The only magazine I desperately want to collect is New Worlds due to the quantity of experimental New Wave material which was published during Moorcock’s editorship.
(Gray Morrow’s cover for the August 1965 issue) « Read the rest of this entry »
December 23, 2012 § 11 Comments
(John Shoenherr’s cover for the 1967 edition)
Mark S. Geston’s first novel Lords of the Starship (1967), written at the age of 21 while he was an undergraduate history student, revolves around a fascinating premise: The construction of a massive (fake) spaceship intended to lift a society out of a crippling malaise. The narrative covers hundreds of years and seemingly innumerable characters. The lack of distinct characters is the most frustrating aspect of the work. However, the extremely dark tone and satirical underpinnings lift the novel above the endless morass of earlier pulp sci-fi.
For fans of 50s/60s space opera and more traditionalist 60s « Read the rest of this entry »
December 13, 2012 § 20 Comments
(Stanislaw Hernandez’s cover for the 1973 edition)
5/5 (Masterpiece) (*caveats below*)
Nominated for the 1973 Nebula Award (lost to Asimov’s disappointing The Gods Themselves)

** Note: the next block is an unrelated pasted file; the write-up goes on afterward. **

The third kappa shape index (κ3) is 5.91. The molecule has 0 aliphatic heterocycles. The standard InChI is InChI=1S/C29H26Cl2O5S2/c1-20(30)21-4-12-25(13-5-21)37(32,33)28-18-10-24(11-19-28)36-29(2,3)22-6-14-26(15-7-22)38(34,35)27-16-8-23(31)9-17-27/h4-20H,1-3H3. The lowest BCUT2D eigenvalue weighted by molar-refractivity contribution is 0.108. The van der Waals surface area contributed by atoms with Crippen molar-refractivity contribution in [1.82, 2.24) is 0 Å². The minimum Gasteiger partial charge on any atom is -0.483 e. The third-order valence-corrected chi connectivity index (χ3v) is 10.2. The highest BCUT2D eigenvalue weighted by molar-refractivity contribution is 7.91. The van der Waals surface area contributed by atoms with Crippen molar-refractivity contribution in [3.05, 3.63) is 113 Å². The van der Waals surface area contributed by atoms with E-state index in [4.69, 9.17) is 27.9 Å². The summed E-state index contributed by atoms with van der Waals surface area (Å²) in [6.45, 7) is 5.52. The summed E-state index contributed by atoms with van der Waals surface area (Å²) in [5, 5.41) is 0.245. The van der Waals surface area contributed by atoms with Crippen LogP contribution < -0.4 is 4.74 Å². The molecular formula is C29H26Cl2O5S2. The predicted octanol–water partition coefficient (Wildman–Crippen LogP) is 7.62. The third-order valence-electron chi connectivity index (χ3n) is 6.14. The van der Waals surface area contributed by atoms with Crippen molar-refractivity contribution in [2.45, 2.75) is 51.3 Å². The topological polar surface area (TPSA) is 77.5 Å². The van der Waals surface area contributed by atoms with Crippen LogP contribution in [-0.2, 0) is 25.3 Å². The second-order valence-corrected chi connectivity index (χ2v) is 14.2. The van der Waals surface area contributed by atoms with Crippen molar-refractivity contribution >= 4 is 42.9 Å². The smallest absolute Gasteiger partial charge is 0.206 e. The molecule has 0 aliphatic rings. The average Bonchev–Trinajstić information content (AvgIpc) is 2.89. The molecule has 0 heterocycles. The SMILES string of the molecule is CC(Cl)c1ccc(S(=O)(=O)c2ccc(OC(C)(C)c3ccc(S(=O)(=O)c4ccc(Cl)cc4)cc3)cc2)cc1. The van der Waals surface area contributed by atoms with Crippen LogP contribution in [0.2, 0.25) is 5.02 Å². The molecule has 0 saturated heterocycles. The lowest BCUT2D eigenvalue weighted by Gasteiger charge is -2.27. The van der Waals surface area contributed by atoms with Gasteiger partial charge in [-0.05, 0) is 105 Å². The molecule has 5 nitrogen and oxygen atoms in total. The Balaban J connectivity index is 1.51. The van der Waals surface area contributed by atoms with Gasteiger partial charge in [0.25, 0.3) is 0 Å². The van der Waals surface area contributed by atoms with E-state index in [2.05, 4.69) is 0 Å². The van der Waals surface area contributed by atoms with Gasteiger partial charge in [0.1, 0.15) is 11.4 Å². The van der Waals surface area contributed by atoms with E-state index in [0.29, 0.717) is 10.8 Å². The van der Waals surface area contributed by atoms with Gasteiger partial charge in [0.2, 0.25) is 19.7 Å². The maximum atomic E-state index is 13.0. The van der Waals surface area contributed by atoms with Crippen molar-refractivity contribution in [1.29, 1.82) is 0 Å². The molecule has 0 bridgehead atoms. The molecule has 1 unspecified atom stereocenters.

“She was Our Mother, so she cried. She used to sit out there, under that micha tree, all day as we worked cursing in her fields. She sat there during the freezing nights, and we pretended that we could see her through the windows in the house, by the light of the moons and the hard, fast stars. She sat there before most of us were born; she sat there until she died. And all the time she shed her tears. She was Our Mother, so she cried” (11)
What Entropy Means to Me (1972) is one of the more satisfying products of the New Wave science fiction movement of the 60s and 70s that I’ve read. I place it in the pantheon of Malzberg’s Revelations (1972), Samuel Delany’s Nova (1968), and Brunner’s Stand on Zanzibar (1968). Effinger revels, and I mean gloriously revels, in metafictional « Read the rest of this entry »